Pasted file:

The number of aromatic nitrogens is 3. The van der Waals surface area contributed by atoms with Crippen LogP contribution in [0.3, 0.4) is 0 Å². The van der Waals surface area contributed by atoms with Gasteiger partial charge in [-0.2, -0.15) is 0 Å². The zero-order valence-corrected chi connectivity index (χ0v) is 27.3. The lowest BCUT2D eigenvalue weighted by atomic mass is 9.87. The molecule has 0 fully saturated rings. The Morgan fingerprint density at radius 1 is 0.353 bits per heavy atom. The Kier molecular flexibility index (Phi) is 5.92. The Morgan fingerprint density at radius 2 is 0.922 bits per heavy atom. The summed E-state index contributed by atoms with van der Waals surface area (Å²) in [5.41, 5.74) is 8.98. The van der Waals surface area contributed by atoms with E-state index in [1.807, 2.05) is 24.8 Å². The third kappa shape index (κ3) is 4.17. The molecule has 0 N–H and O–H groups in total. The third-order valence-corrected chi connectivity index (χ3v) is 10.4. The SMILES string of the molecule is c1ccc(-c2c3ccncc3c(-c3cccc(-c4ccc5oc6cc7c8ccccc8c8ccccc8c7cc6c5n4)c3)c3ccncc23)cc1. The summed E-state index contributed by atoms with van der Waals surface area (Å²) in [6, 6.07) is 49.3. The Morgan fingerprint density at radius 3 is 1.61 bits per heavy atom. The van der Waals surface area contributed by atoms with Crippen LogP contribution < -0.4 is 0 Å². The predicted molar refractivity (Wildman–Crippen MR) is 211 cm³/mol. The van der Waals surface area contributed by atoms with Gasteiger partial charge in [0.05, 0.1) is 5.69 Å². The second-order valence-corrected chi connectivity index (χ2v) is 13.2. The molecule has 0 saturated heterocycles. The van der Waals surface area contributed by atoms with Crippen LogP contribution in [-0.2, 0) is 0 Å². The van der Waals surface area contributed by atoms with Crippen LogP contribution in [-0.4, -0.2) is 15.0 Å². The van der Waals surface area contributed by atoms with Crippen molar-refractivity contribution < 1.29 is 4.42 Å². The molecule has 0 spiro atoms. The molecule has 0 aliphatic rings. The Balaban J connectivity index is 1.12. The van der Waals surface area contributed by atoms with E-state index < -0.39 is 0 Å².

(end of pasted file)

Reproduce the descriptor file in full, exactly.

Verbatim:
The number of aromatic nitrogens is 3. The van der Waals surface area contributed by atoms with Crippen LogP contribution in [0.3, 0.4) is 0 Å². The van der Waals surface area contributed by atoms with Gasteiger partial charge in [-0.2, -0.15) is 0 Å². The zero-order valence-corrected chi connectivity index (χ0v) is 27.3. The lowest BCUT2D eigenvalue weighted by atomic mass is 9.87. The molecule has 0 fully saturated rings. The Morgan fingerprint density at radius 1 is 0.353 bits per heavy atom. The Kier molecular flexibility index (Phi) is 5.92. The Morgan fingerprint density at radius 2 is 0.922 bits per heavy atom. The summed E-state index contributed by atoms with van der Waals surface area (Å²) in [5.41, 5.74) is 8.98. The van der Waals surface area contributed by atoms with E-state index in [1.807, 2.05) is 24.8 Å². The third kappa shape index (κ3) is 4.17. The molecule has 0 N–H and O–H groups in total. The third-order valence-corrected chi connectivity index (χ3v) is 10.4. The SMILES string of the molecule is c1ccc(-c2c3ccncc3c(-c3cccc(-c4ccc5oc6cc7c8ccccc8c8ccccc8c7cc6c5n4)c3)c3ccncc23)cc1. The summed E-state index contributed by atoms with van der Waals surface area (Å²) in [6, 6.07) is 49.3. The Morgan fingerprint density at radius 3 is 1.61 bits per heavy atom. The van der Waals surface area contributed by atoms with Crippen LogP contribution < -0.4 is 0 Å². The predicted molar refractivity (Wildman–Crippen MR) is 211 cm³/mol. The van der Waals surface area contributed by atoms with Gasteiger partial charge in [0.05, 0.1) is 5.69 Å². The second-order valence-corrected chi connectivity index (χ2v) is 13.2. The molecule has 0 saturated heterocycles. The van der Waals surface area contributed by atoms with Crippen LogP contribution in [-0.2, 0) is 0 Å². The van der Waals surface area contributed by atoms with Crippen LogP contribution in [-0.4, -0.2) is 15.0 Å². The van der Waals surface area contributed by atoms with Crippen molar-refractivity contribution < 1.29 is 4.42 Å². The molecule has 0 spiro atoms. The molecule has 0 aliphatic rings. The Balaban J connectivity index is 1.12. The van der Waals surface area contributed by atoms with E-state index < -0.39 is 0 Å².